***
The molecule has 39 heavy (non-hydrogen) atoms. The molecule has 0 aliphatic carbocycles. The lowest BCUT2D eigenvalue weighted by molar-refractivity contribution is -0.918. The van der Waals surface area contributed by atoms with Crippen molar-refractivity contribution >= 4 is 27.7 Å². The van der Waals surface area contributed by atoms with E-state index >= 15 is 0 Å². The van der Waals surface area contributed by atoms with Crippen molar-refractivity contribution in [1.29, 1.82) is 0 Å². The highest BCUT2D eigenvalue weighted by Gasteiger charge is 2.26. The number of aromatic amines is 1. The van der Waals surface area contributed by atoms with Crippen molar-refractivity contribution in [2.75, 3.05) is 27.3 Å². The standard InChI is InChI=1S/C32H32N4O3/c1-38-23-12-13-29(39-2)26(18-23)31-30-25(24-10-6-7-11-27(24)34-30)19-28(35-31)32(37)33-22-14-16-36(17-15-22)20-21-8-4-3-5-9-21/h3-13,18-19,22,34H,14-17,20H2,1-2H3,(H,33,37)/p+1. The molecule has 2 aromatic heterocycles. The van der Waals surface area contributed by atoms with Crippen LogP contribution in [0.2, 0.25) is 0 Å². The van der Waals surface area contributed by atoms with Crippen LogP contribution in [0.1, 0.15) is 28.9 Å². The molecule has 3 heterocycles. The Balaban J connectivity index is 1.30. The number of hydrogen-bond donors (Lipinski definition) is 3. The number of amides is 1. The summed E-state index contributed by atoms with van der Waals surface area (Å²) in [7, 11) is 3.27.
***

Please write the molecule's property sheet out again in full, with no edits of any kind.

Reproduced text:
The molecule has 39 heavy (non-hydrogen) atoms. The molecule has 0 aliphatic carbocycles. The lowest BCUT2D eigenvalue weighted by molar-refractivity contribution is -0.918. The van der Waals surface area contributed by atoms with Crippen molar-refractivity contribution >= 4 is 27.7 Å². The van der Waals surface area contributed by atoms with E-state index >= 15 is 0 Å². The van der Waals surface area contributed by atoms with Crippen molar-refractivity contribution in [1.29, 1.82) is 0 Å². The highest BCUT2D eigenvalue weighted by Gasteiger charge is 2.26. The number of aromatic amines is 1. The van der Waals surface area contributed by atoms with Crippen molar-refractivity contribution in [2.75, 3.05) is 27.3 Å². The standard InChI is InChI=1S/C32H32N4O3/c1-38-23-12-13-29(39-2)26(18-23)31-30-25(24-10-6-7-11-27(24)34-30)19-28(35-31)32(37)33-22-14-16-36(17-15-22)20-21-8-4-3-5-9-21/h3-13,18-19,22,34H,14-17,20H2,1-2H3,(H,33,37)/p+1. The molecule has 2 aromatic heterocycles. The van der Waals surface area contributed by atoms with Crippen LogP contribution in [0.2, 0.25) is 0 Å². The van der Waals surface area contributed by atoms with Crippen LogP contribution in [0.1, 0.15) is 28.9 Å². The molecule has 3 heterocycles. The Balaban J connectivity index is 1.30. The number of hydrogen-bond donors (Lipinski definition) is 3. The number of amides is 1. The summed E-state index contributed by atoms with van der Waals surface area (Å²) in [7, 11) is 3.27.